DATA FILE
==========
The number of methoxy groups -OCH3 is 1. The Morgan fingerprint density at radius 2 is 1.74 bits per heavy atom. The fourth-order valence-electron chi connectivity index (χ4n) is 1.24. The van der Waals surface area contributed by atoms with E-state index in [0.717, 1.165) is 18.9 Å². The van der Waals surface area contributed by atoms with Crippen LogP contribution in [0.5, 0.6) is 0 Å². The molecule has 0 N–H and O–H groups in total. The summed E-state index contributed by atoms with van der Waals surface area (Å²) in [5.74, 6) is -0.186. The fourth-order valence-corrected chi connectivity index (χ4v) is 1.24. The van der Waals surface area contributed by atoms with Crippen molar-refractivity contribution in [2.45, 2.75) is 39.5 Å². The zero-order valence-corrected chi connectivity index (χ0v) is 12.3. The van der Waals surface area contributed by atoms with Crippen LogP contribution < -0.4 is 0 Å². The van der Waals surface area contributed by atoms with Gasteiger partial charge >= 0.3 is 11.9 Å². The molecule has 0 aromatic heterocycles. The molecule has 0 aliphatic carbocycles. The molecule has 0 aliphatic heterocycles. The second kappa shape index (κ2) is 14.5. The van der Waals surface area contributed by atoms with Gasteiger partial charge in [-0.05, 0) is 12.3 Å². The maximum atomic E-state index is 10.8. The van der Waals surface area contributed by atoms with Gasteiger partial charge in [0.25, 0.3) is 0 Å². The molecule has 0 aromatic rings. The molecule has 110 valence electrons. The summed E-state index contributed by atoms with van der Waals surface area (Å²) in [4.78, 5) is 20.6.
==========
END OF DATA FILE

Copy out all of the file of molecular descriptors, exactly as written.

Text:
The number of methoxy groups -OCH3 is 1. The Morgan fingerprint density at radius 2 is 1.74 bits per heavy atom. The fourth-order valence-electron chi connectivity index (χ4n) is 1.24. The van der Waals surface area contributed by atoms with E-state index in [0.717, 1.165) is 18.9 Å². The van der Waals surface area contributed by atoms with Crippen LogP contribution in [0.5, 0.6) is 0 Å². The molecule has 0 N–H and O–H groups in total. The summed E-state index contributed by atoms with van der Waals surface area (Å²) in [5.74, 6) is -0.186. The fourth-order valence-corrected chi connectivity index (χ4v) is 1.24. The van der Waals surface area contributed by atoms with Crippen molar-refractivity contribution in [2.45, 2.75) is 39.5 Å². The zero-order valence-corrected chi connectivity index (χ0v) is 12.3. The van der Waals surface area contributed by atoms with Crippen LogP contribution < -0.4 is 0 Å². The van der Waals surface area contributed by atoms with Gasteiger partial charge >= 0.3 is 11.9 Å². The molecule has 0 aromatic heterocycles. The molecule has 0 aliphatic carbocycles. The molecule has 0 aliphatic heterocycles. The second kappa shape index (κ2) is 14.5. The van der Waals surface area contributed by atoms with Gasteiger partial charge in [-0.05, 0) is 12.3 Å². The maximum atomic E-state index is 10.8. The van der Waals surface area contributed by atoms with Gasteiger partial charge in [0.25, 0.3) is 0 Å². The molecule has 0 aromatic rings. The molecule has 110 valence electrons. The summed E-state index contributed by atoms with van der Waals surface area (Å²) in [4.78, 5) is 20.6.